As a Minister, she seemed utterly out of her depth and this blogger strongly suspects that she has been given instructions from on high (Steven Joyce?) to steer clear of the media.

The untreated human effluent finally hit the fan when Ms Longstone became the “patsy”, falling on Parata’s sword as a political sacrificial ewe.   Only about thirteen months into a five year contract, Ms Longstone is leaving New Zealand with her tail firmly between her legs. (See:  Education Secretary Lesley Longstone resigns )

One doubts she will be in a hurry to return, even to savour the delights of the  touristy-destination of  “Middle Earth New Zealand”.

During this crisis, Parata was again nowhere to be seen. The resignation and resultant media conference was handled by State Services Commissioner, Iain Rennie (along with a blond “Minder”, wearing copious quantities of red lippy, standing anxiously in the background),

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State Services Commissioner Iain Rennie announces Longstone's resignation

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So to re-cap,

  1. Parata has stuffed up at least half a dozen critical problems impacting on her ministerial portfolio,
  2. She has succeeded in alienating almost all her constituents,
  3. When she could no longer function effectively as a Minister, nor field media queries, she dumped the whole stinking mess into Longstone’s lap,
  4. The  entangled mess of problems were such that Ms Longstone was unable to cope. Her overseas background and lack of knowledge of New Zealand society and politics was probably one of her greatest handicaps,
  5. Longstone finally had a gutsful and bailed. (And who on Earth could possibly blame her?!)
  6. And Parata was still nowhere to be seen – instead dumping the mess into yet another lap; Iain Rennie.

Talk about dodging responsibility and passing the buck!

So what was our Esteemed Dear Leader doing during this crisis?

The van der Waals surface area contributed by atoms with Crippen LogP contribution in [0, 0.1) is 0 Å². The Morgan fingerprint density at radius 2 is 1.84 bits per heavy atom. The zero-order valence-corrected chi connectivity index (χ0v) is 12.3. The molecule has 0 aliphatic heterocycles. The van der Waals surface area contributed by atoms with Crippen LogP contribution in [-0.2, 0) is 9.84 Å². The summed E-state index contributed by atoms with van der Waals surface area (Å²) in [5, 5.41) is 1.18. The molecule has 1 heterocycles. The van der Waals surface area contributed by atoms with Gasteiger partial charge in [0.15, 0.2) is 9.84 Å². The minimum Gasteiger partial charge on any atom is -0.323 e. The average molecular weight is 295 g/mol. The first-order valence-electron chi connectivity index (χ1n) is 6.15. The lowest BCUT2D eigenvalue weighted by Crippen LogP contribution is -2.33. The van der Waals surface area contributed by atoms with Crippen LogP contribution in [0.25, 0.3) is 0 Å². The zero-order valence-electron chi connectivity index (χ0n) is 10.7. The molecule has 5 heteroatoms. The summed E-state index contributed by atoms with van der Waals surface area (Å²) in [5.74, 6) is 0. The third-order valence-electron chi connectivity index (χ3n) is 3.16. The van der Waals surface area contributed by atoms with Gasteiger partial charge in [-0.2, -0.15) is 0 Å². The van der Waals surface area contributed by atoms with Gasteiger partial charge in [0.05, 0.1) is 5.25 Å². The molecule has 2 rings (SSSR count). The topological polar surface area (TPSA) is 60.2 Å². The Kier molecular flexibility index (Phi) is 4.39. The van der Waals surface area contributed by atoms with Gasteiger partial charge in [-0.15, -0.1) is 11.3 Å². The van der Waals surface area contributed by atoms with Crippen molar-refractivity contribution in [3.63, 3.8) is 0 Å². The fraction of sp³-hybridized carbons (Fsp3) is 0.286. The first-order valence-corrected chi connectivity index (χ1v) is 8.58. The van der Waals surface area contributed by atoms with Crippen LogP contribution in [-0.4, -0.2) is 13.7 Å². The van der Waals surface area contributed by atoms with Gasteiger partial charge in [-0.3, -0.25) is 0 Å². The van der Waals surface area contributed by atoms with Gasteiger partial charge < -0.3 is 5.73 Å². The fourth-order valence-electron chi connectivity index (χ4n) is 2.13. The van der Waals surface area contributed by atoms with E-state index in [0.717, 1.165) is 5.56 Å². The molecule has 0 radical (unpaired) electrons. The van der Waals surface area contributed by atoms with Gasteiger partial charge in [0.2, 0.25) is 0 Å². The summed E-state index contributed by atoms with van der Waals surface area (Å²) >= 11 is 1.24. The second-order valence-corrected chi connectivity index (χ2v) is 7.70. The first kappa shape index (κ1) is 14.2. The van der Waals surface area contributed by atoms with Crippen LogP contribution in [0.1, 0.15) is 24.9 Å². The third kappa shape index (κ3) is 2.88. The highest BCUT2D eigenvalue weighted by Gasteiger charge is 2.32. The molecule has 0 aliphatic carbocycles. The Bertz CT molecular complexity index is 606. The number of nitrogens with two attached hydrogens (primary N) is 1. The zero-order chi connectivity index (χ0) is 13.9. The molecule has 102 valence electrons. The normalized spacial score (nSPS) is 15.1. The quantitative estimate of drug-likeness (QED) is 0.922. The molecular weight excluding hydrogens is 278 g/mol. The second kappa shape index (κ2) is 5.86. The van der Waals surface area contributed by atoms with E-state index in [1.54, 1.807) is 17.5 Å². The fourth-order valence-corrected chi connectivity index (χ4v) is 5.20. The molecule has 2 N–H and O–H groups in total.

Apparently, he was busy,

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See also: Key puts dancing ahead of explaining

Buck-passing – best done as a group National thing.

Considering that Ms Longstone’s resignation was known in advance – with State Services Commissioner Iain Rennie confirming Longstone resignation was made two to three weeks ago – it defies belief that Key was goofing around on radio stations that morning.

It occurs to this blogger that John Key no longer wants the highest job in the land. We saw a hint of this earlier in the year, in May, when he told children at Holy Family School in Porirua East,

Frankly, the way it’s going at the moment you can have the job“.

See: John Key’s midterm blues?

I’m sure there are many people in this country who would love to see someone else take Key’s job.

As  for Hekia Parata, this blogger is ambivalent about her resigning her portfolio.

A new Minister would simply take up the reins and pursue current National Party policies. Perhaps with a new vigour. That would be of no help to this country whatsoever.

Parata’s presence as Minister of Education has an ongoing “benefit” of focusing on the ideological nuttiness of National’s education “reforms”.

National’s education portfolio is a mess because National’s policies are, in themselves, a mess.

Why take away a constant reminder of National’s failings, by sacking one of it’s most inept Ministers?

Why put a fresh, new, clean face on a cesspit of problematic policies?

Why let the Nats off the hook?

Let Parata stay. It will give voters something to think about in 2014 (if not earlier).

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Addendum

National seems to have a dodgy track-record when it comes to losing highly skilled, talented, managerial staff,

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Work and Income boss quits

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And of course we had the recent extraordinary spectacle of Canadian ex-Supreme Court Judge, Ian Binnie, being publicly derided and humiliated by Justice Minister Judith Collins – despite Justice Binnie being invited by National to oversee an indepent review of the Bain case   (See:  Bain could have an enemy in the Beehive).

At this rate, the most highly skilled and experienced professionals and civil servants will think twice before coming to New Zealand to take up government contracts. Like some evil Master Mind in a James Bond story,

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Dr Evil John Key

“National does not tolerate failure, Ms Longstone. Would you like a Speights or water with your Professional Cyanide Pill?”